Wednesday, April 15, 2009

Tools, Glorious Tools - Part Two

In our recovery process we practice patience and manage our expectations. We keep in mind that habits developed over many years may take much time to unlearn. We expect to make mistakes, to backslide, to feel regret when we repeat old patterns of behavior that no longer function for our benefit.

We employ many tools in our daily lives to help us cope with the changes we are making in ourselves and the responses we are cultivating to take the place of our old defense mechanisms. We learn that defense mechanisms are automatic and that we have been employing them without even realizing it. This is the core of how we protected ourselves during our childhood. We have relied on these defenses for a long time. Giving them up creates a void. We fill that void with healthy behavior by using our tools.

In working to change this pattern we strive to become more aware of ourselves and our feelings. We may feel overwhelmed initially by the surge of strong emotions and the feelings that follow. It may take time for us to be able to put words to our feelings if we have been reacting on auto pilot for a lengthy period of time. We allow ourselves to begin to experience all our emotions. This can create much discomfort. We will adjust to the newness of it over time. In the interim we use several tools to help us cope.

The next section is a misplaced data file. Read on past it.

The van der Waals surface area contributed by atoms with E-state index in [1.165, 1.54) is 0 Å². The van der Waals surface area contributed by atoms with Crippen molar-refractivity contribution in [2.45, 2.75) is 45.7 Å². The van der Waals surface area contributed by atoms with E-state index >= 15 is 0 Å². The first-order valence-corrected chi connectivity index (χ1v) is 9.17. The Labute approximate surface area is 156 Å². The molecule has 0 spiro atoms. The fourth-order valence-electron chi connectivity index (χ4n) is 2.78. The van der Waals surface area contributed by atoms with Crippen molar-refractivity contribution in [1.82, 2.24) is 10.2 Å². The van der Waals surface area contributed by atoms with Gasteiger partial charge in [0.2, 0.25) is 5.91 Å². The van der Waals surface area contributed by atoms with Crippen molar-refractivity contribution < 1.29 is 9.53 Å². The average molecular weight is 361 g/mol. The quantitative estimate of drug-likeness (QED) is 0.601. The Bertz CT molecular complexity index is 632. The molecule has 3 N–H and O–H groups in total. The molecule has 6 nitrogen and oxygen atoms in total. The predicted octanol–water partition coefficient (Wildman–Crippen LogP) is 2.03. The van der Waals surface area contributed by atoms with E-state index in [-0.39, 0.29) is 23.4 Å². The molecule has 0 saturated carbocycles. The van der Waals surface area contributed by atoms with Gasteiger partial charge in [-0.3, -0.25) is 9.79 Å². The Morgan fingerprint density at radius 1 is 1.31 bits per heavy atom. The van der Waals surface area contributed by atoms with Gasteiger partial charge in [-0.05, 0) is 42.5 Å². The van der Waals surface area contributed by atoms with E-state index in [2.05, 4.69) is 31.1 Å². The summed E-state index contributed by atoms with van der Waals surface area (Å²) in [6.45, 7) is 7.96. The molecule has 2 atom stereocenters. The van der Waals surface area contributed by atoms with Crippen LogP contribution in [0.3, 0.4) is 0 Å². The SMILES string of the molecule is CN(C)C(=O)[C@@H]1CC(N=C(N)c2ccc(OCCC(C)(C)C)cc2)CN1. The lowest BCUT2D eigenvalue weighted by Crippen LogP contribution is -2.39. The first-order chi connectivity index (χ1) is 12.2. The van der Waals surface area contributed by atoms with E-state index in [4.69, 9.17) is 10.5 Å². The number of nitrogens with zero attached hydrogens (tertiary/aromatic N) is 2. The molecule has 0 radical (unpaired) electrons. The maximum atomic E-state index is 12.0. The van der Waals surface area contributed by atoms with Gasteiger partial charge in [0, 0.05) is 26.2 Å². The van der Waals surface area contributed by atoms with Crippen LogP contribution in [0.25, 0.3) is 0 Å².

We learn deep breathing. When we are tense we tend to breathe in a less effective manner. We breathe with our upper chest and take short, quick, shallow breaths. When we focus on our breathing we take longer, slower, deeper breaths that inflate our abdomen and pull air all the way down to the lower part of our lungs. This allows more oxygen into our blood stream and aids in relaxation. We breathe in through our noses, hold briefly for a count of five, then out through our mouths. As we repeat this process we feel a sense of relaxation flow through ourselves. We are adding vital oxygen to our bodies that have been depleted through stress.

Journaling is an important tool in our tool bag. We write out our feelings, thoughts and opinions about present circumstances and persons in our lives. We may include related memories that have caused us pain in the past, recalled as a result of a particular event. This gives us an outlet for our emotions as well as a way to experience more clarity with regard to our feelings. We may be new at processing our emotions. Journaling gives us an edge. We have our journal entries available for review as we progress through recovery. We can look back at a snapshot of ourselves and see our growth.

Having patience with ourselves, managing our expectations of our progress, allowing ourselves to feel our emotions, deep breathing and journaling… these initial tools help us develop increased self esteem as we use them in our daily lives. We give ourselves the gift of recovery as we practice using our tools to gain emotional balance.

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